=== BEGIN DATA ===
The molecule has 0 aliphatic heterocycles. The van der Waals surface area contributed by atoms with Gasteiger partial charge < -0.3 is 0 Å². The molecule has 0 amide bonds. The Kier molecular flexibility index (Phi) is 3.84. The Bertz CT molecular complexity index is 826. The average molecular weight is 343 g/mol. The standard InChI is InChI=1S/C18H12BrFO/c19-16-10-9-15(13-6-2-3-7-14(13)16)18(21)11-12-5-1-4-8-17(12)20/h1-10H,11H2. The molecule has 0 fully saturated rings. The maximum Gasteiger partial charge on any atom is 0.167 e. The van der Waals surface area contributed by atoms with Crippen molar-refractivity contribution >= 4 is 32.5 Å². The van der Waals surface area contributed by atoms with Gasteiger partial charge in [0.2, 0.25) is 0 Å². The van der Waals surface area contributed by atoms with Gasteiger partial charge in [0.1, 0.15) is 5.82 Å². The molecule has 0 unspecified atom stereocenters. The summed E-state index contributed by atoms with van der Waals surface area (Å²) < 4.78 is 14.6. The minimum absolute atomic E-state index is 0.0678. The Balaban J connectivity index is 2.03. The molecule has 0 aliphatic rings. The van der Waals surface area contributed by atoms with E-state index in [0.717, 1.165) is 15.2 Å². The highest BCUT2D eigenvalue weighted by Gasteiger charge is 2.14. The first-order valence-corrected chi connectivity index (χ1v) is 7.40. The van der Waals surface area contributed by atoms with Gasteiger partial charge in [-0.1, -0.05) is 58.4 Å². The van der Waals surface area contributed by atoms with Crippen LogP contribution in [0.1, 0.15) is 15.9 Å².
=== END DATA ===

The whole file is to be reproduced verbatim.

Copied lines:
The molecule has 0 aliphatic heterocycles. The van der Waals surface area contributed by atoms with Gasteiger partial charge < -0.3 is 0 Å². The molecule has 0 amide bonds. The Kier molecular flexibility index (Phi) is 3.84. The Bertz CT molecular complexity index is 826. The average molecular weight is 343 g/mol. The standard InChI is InChI=1S/C18H12BrFO/c19-16-10-9-15(13-6-2-3-7-14(13)16)18(21)11-12-5-1-4-8-17(12)20/h1-10H,11H2. The molecule has 0 fully saturated rings. The maximum Gasteiger partial charge on any atom is 0.167 e. The van der Waals surface area contributed by atoms with Crippen molar-refractivity contribution >= 4 is 32.5 Å². The van der Waals surface area contributed by atoms with Gasteiger partial charge in [0.2, 0.25) is 0 Å². The van der Waals surface area contributed by atoms with Gasteiger partial charge in [0.1, 0.15) is 5.82 Å². The molecule has 0 unspecified atom stereocenters. The summed E-state index contributed by atoms with van der Waals surface area (Å²) < 4.78 is 14.6. The minimum absolute atomic E-state index is 0.0678. The Balaban J connectivity index is 2.03. The molecule has 0 aliphatic rings. The van der Waals surface area contributed by atoms with E-state index in [0.717, 1.165) is 15.2 Å². The highest BCUT2D eigenvalue weighted by Gasteiger charge is 2.14. The first-order valence-corrected chi connectivity index (χ1v) is 7.40. The van der Waals surface area contributed by atoms with Gasteiger partial charge in [-0.1, -0.05) is 58.4 Å². The van der Waals surface area contributed by atoms with Crippen LogP contribution in [0.1, 0.15) is 15.9 Å².